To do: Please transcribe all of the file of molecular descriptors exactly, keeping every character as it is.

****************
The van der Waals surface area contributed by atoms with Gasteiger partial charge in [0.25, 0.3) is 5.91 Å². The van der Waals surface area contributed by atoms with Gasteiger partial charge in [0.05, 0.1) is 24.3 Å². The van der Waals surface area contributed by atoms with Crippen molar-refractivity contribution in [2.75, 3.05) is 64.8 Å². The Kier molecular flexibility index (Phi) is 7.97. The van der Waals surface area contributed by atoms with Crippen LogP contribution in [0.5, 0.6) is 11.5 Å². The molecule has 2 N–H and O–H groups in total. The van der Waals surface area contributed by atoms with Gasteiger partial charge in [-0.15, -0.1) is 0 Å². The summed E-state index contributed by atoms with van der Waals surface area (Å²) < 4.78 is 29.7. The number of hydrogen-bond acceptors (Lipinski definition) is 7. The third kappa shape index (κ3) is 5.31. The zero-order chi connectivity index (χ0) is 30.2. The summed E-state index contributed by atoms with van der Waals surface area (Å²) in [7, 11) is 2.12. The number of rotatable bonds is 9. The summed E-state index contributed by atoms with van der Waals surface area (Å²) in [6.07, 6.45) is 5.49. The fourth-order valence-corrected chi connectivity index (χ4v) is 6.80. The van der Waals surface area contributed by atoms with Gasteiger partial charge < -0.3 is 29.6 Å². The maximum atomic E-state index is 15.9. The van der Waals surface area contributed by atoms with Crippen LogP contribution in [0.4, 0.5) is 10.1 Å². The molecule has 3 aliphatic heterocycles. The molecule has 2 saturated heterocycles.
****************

The van der Waals surface area contributed by atoms with Gasteiger partial charge in [0.25, 0.3) is 5.91 Å². The van der Waals surface area contributed by atoms with Gasteiger partial charge in [0.05, 0.1) is 24.3 Å². The van der Waals surface area contributed by atoms with Crippen molar-refractivity contribution in [2.75, 3.05) is 64.8 Å². The Kier molecular flexibility index (Phi) is 7.97. The van der Waals surface area contributed by atoms with Crippen LogP contribution in [0.5, 0.6) is 11.5 Å². The molecule has 2 N–H and O–H groups in total. The van der Waals surface area contributed by atoms with Gasteiger partial charge in [-0.15, -0.1) is 0 Å². The summed E-state index contributed by atoms with van der Waals surface area (Å²) < 4.78 is 29.7. The number of hydrogen-bond acceptors (Lipinski definition) is 7. The third kappa shape index (κ3) is 5.31. The zero-order chi connectivity index (χ0) is 30.2. The summed E-state index contributed by atoms with van der Waals surface area (Å²) in [7, 11) is 2.12. The number of rotatable bonds is 9. The summed E-state index contributed by atoms with van der Waals surface area (Å²) in [6.07, 6.45) is 5.49. The fourth-order valence-corrected chi connectivity index (χ4v) is 6.80. The van der Waals surface area contributed by atoms with Gasteiger partial charge < -0.3 is 29.6 Å². The maximum atomic E-state index is 15.9. The van der Waals surface area contributed by atoms with Crippen LogP contribution in [0.4, 0.5) is 10.1 Å². The molecule has 3 aliphatic heterocycles. The molecule has 2 saturated heterocycles.